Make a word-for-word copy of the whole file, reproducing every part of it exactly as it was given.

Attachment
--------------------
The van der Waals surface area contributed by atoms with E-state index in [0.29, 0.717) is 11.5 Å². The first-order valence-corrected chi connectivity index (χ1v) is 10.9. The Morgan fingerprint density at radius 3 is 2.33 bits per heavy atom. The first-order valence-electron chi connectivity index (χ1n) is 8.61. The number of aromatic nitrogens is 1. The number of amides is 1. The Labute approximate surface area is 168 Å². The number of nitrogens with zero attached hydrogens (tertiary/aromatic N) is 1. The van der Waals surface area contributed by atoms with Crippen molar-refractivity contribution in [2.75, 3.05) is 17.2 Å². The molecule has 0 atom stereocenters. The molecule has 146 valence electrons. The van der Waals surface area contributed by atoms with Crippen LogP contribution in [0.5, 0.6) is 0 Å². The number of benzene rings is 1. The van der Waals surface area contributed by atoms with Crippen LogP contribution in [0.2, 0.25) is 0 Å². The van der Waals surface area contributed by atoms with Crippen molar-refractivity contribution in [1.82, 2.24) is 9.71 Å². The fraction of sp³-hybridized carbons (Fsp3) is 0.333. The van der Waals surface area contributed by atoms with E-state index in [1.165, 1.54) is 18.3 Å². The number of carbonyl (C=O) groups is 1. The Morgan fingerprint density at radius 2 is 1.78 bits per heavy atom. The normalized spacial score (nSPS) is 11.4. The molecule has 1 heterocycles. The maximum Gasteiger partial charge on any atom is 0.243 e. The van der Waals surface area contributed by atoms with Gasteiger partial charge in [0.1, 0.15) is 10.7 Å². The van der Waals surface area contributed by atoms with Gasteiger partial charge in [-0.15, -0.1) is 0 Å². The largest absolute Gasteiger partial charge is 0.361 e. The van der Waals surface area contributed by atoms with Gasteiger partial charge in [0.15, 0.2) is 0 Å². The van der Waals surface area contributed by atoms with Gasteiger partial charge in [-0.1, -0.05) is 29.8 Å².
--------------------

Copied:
The van der Waals surface area contributed by atoms with E-state index in [0.29, 0.717) is 11.5 Å². The first-order valence-corrected chi connectivity index (χ1v) is 10.9. The Morgan fingerprint density at radius 3 is 2.33 bits per heavy atom. The first-order valence-electron chi connectivity index (χ1n) is 8.61. The number of aromatic nitrogens is 1. The number of amides is 1. The Labute approximate surface area is 168 Å². The number of nitrogens with zero attached hydrogens (tertiary/aromatic N) is 1. The van der Waals surface area contributed by atoms with Crippen molar-refractivity contribution in [2.75, 3.05) is 17.2 Å². The molecule has 0 atom stereocenters. The molecule has 146 valence electrons. The van der Waals surface area contributed by atoms with Crippen LogP contribution in [0.5, 0.6) is 0 Å². The number of benzene rings is 1. The van der Waals surface area contributed by atoms with Crippen LogP contribution in [0.2, 0.25) is 0 Å². The van der Waals surface area contributed by atoms with Crippen molar-refractivity contribution in [1.82, 2.24) is 9.71 Å². The fraction of sp³-hybridized carbons (Fsp3) is 0.333. The van der Waals surface area contributed by atoms with E-state index in [1.165, 1.54) is 18.3 Å². The number of carbonyl (C=O) groups is 1. The Morgan fingerprint density at radius 2 is 1.78 bits per heavy atom. The normalized spacial score (nSPS) is 11.4. The molecule has 1 heterocycles. The maximum Gasteiger partial charge on any atom is 0.243 e. The van der Waals surface area contributed by atoms with Gasteiger partial charge in [0.1, 0.15) is 10.7 Å². The van der Waals surface area contributed by atoms with Gasteiger partial charge in [-0.15, -0.1) is 0 Å². The largest absolute Gasteiger partial charge is 0.361 e. The van der Waals surface area contributed by atoms with Gasteiger partial charge in [0.15, 0.2) is 0 Å². The van der Waals surface area contributed by atoms with Gasteiger partial charge in [-0.1, -0.05) is 29.8 Å².